Aside from sympathizing with the plight of New York City residents left to beg rides or trudge to work in frigid temperatures, Upstate New Yorkers probably assumed they didn't have much at stake in last week's transit strike.
State and local government workers enjoy pensions that far outstrip the norm for private-sector workers, most of whom have no guaranteed pension at all. Rising pension costs have been straining budgets for every level of government in New York, and future obligations will continue to climb as the number of retirees grows.
Among many other things, this transit strike has been a learning experience for a whole new generation of Yorkers too young to remember issues raised by municipal labor unrest of the 1960s and the fiscal crisis of the 1970s.
Disputes over wages, health insurance and work rules, are nothing new in transit negotiations. But one of the most contentious issues in the latest contract talks between the Metropolitan Transportation Authority and Local 100 of the Transport Workers Union has implications that go far beyond the cost of a MetroCard.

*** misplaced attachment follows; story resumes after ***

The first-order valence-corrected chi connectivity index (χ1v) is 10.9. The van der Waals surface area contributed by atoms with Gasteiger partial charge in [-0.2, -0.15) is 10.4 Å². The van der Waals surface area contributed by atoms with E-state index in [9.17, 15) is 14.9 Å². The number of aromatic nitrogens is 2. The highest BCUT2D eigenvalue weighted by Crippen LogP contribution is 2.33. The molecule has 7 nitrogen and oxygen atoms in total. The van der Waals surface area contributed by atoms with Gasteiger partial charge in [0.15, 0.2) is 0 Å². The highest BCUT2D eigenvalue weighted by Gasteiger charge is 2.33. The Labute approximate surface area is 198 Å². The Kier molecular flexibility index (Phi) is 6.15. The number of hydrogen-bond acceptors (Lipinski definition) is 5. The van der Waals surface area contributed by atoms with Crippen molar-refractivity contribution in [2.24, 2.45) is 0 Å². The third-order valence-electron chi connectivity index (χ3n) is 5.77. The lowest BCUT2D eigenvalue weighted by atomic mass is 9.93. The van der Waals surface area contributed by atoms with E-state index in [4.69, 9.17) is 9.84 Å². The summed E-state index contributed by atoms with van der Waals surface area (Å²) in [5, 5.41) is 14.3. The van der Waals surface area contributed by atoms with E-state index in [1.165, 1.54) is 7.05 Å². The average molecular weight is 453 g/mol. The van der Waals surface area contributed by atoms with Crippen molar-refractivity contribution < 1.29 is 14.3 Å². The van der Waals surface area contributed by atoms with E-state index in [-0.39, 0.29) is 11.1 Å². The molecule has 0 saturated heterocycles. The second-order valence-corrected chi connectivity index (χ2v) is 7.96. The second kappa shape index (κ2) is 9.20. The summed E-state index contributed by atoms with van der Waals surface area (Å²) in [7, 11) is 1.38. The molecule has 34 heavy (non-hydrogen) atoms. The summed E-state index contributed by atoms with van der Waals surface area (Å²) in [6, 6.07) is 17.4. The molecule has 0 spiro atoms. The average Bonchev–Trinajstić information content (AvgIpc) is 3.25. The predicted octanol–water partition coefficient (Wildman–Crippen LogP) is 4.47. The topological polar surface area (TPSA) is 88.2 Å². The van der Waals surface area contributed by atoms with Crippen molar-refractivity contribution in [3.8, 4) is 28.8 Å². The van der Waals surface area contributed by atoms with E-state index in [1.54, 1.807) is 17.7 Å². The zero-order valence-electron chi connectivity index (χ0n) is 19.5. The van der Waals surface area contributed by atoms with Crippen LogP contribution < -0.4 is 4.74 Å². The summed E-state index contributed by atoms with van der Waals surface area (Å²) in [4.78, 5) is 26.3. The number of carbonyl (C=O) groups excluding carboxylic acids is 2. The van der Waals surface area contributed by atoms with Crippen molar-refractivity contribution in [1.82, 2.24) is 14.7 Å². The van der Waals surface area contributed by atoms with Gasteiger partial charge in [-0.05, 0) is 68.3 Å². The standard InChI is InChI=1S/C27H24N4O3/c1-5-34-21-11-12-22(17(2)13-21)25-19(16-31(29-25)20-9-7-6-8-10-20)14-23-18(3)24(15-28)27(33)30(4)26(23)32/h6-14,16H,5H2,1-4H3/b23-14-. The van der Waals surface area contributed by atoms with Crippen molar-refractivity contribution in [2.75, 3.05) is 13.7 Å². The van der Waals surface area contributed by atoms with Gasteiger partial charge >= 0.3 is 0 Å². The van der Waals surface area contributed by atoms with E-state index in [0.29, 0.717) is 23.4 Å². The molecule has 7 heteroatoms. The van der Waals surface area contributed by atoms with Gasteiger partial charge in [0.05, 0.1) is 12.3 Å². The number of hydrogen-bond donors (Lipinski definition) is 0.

The employer share of pension contributions in New York has risen by more than $3 billion in the last five years, straining taxpayers throughout the state. Yet state legislators this year have passed dozens of bills—and introduced literally hundreds of others—that would further expand the already generous retirement benefits of government workers.
The State Legislature appears close to passing a significant change in the law governing how the comptroller invests New York’s $120 billion Common Retirement Fund for state and local employees. But the bill has potentially far-reaching implications that deserve more careful consideration—and a public hearing.
Adding to the pressure created by rising Medicaid and other costs, local governments and school districts all over New York are being hammered by massive increases in pension costs for public employees.
Arnold Schwarzenegger just proposed it for California. Michigan has had it since 1997. Florida has had an optional version since 2000. It's time for New York to join the revolution and adopt the same kind of 401(k) retirement plan that is almost universal in the private sector for its future civil servants.